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ERIC Number: ED384591
Record Type: RIE
Publication Date: 1995
Pages: 10
Abstractor: N/A
Reference Count: N/A
ISBN: N/A
ISSN: N/A
Curriculum: To Integrate or Not To Integrate.
Miller, Kathleen A.
Teachers who use cooperative, integrated methods will produce students more competent in problem solving techniques, communicating effectively, and working cooperatively with others. Benefits of an integrated curriculum include: (1) reaching students with different learning types; (2) developing critical and divergent thinking skills in students; (3) creating a broad foundation that will support students as they moved to more focused subjects; (4) longer retention of material; (5) teaching skill, such as reading, in a subject context; and (6) a closer relationship to what students experience outside the classroom. Also, combining subjects allows for a larger time block that better accommodates cooperative learning techniques, such as group retellings, the buddy system, research grouping, tutorial grouping, and social groupings. For example, a fifth grade social studies unit on the United States Civil War would be enhanced by integration of literature and use of cooperative learning methods. Tying social studies, reading, and language into one curriculum and working in cooperative learning groups will allow all students to excel, because it allows for many different styles of learning. (ND)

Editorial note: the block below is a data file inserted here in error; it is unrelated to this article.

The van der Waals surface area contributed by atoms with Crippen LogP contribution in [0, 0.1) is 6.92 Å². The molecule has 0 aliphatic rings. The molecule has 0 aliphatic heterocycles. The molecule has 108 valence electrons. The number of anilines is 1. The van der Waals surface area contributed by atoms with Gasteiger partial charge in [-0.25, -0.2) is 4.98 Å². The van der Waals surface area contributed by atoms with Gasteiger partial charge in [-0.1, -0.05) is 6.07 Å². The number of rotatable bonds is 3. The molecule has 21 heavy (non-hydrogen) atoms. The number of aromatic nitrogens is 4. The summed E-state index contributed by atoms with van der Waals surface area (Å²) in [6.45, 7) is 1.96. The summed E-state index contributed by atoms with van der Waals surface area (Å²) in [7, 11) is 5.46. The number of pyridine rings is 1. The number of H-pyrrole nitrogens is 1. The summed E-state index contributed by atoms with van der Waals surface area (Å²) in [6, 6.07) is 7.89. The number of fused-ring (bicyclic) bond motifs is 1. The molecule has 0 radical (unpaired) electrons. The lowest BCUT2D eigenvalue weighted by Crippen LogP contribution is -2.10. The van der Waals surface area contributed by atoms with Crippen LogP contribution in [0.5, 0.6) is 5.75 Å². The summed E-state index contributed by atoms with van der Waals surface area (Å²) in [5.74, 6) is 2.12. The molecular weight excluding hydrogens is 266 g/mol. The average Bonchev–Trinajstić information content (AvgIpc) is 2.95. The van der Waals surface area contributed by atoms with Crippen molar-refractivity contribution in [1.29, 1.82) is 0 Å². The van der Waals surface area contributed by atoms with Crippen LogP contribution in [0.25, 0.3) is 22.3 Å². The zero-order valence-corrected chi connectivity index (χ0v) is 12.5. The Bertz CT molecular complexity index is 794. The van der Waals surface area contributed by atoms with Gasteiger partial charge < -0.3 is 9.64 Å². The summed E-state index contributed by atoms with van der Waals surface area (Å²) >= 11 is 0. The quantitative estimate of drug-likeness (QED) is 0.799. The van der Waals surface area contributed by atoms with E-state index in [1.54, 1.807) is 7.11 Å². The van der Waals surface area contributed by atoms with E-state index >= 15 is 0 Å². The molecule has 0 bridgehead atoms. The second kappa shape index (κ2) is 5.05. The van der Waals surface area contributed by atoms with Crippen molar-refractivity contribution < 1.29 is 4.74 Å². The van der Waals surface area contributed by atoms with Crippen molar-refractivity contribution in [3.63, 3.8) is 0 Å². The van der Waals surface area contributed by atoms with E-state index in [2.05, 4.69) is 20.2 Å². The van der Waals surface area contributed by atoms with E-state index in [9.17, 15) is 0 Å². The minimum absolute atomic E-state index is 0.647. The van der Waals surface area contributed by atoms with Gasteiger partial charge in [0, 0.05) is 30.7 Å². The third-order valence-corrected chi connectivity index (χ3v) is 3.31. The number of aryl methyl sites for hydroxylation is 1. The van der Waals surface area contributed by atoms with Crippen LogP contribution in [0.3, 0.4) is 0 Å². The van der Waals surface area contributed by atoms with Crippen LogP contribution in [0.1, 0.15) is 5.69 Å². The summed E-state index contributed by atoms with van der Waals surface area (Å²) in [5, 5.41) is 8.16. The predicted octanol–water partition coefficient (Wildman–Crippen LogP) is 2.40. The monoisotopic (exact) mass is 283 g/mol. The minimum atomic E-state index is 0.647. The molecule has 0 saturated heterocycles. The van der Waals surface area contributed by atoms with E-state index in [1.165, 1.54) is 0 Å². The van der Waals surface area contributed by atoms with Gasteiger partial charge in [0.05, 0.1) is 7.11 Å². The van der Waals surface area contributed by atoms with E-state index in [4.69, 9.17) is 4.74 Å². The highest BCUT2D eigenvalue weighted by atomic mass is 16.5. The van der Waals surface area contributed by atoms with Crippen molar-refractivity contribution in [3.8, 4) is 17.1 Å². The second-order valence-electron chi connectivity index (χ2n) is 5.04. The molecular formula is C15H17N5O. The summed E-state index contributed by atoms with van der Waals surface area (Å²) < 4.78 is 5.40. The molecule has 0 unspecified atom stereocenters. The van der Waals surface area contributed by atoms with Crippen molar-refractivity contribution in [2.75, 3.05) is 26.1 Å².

Publication Type: Opinion Papers
Education Level: N/A
Audience: N/A
Language: English
Sponsor: N/A
Authoring Institution: N/A